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Android developers are more prolific but less persistent than iOS developers

According to 148apps.biz, the App Store has seen over half a million apps since inception. The number of available apps, according to Apple, is now 425k. (148apps claims 402k apps available in the US store.) The history of the App store catalog is shown in the following chart (showing both US and World-wide measures).

In an interesting new post by Appsfire, APPtrition – or why app store size does not matter that much… Ouriel Ohayon makes a good point: available is very different than accepted. When comparing catalogs it’s important to distinguish between these measures. Apps are published and then unpublished for various reasons. He calls this app attrition and details the reasons it might happen.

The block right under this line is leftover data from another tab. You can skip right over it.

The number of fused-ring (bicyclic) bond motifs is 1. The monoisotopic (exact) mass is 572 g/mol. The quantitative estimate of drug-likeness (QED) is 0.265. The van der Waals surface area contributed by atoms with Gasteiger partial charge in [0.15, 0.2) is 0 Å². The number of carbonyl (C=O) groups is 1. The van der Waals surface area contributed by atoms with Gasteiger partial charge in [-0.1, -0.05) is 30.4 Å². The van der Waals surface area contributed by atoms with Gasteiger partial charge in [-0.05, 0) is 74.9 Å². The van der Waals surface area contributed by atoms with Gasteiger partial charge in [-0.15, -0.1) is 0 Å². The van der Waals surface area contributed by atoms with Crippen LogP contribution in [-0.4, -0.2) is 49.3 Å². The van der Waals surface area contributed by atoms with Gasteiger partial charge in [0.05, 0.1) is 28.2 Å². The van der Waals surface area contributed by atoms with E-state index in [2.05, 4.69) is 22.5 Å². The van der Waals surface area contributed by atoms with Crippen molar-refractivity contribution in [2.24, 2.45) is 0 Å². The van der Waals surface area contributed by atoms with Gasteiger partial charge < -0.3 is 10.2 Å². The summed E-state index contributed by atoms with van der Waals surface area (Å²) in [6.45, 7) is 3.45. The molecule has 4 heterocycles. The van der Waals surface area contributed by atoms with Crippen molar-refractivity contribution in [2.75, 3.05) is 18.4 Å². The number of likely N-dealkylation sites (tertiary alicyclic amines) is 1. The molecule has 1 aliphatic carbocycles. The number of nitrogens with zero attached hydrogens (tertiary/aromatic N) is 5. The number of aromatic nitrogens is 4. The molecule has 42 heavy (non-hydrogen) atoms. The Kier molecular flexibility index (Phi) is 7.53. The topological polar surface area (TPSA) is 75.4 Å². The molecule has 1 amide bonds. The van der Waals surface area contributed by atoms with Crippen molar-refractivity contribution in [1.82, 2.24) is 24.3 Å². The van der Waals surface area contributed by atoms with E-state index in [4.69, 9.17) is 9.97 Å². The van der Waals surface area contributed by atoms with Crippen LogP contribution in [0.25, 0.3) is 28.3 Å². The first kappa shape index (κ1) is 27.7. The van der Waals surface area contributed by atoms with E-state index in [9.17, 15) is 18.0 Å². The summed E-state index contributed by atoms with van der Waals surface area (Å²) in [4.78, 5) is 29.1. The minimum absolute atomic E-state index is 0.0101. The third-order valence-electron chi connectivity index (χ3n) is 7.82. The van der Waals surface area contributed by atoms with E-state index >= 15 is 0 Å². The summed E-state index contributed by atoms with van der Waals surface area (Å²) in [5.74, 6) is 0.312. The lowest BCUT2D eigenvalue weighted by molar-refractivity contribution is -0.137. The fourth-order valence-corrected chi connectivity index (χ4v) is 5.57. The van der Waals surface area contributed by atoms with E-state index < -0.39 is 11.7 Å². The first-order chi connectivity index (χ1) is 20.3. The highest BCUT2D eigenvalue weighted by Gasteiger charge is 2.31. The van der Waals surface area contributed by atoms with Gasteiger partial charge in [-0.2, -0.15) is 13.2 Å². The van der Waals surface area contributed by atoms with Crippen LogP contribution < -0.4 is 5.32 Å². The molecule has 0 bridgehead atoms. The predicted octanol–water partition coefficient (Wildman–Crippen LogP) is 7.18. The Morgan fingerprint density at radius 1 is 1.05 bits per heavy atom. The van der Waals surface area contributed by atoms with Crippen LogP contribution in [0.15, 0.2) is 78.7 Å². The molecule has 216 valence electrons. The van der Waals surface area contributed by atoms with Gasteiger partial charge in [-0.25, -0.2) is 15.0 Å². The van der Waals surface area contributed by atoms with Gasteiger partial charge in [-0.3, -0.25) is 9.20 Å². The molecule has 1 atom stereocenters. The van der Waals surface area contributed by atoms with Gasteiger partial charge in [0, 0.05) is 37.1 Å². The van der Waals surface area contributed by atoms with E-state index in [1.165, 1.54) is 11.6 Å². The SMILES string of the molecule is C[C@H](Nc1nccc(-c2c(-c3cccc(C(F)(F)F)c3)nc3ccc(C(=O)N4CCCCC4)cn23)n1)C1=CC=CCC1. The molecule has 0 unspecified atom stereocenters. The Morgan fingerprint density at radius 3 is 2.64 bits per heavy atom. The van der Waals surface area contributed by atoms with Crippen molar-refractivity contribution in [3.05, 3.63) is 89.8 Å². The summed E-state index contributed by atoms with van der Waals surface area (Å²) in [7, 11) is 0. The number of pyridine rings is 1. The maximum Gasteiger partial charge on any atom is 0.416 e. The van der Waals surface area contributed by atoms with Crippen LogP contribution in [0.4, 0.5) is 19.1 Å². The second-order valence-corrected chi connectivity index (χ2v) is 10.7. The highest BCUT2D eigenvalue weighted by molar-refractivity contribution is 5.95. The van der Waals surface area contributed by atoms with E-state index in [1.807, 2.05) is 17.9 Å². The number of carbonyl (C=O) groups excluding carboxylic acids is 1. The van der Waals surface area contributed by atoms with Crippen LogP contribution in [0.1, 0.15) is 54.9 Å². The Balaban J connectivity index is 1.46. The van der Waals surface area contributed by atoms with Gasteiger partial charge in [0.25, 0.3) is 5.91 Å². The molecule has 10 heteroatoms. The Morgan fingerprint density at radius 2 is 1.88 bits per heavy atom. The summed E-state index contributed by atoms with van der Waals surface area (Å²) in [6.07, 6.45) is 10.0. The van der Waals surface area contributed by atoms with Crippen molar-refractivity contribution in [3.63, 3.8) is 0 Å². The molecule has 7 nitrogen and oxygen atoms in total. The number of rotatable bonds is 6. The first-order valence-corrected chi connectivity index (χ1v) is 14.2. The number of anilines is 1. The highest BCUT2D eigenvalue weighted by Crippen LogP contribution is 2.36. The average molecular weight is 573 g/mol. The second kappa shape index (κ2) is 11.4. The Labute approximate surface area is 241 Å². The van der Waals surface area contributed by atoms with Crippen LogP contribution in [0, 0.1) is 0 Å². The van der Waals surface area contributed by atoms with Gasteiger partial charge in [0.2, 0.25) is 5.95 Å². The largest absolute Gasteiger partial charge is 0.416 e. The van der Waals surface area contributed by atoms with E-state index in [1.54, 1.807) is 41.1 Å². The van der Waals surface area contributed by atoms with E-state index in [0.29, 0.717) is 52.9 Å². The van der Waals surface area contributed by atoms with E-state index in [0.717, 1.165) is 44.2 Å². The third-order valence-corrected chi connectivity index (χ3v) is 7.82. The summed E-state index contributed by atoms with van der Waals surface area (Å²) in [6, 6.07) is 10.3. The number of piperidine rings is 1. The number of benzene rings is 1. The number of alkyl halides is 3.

What makes this interesting is the contrast between attrition rates on Android’s Market and those on Apple’s App Store. About 80k (or 16%) of Apple’s catalog has been removed while nearly a third of Android apps have disappeared from the catalog. (By another measure, the submission total is tracked here and shows nearly 375k apps while Ouriel points out that there are 206k available. An apparent attrition rate of 45%.)

We can compare how the two marketplaces are adding apps here:

(The iTunes data is US only)

This data would indicate that the iTunes App Store has plateaued at about 20k apps per month while Android is still growing and adding at about 30k per month. The challenge for an observer is to reconcile the growth in Android submissions with the apparently far higher attrition rate.

In other words, Android developers and producers seem to be more prolific but less persistent.  With few if any constraints on submission it’s understandable that there will be more apps thrown into the catalog. But why would they be so rapidly removed remains a mystery. Maybe economics, maybe policing, maybe something else altogether explains this.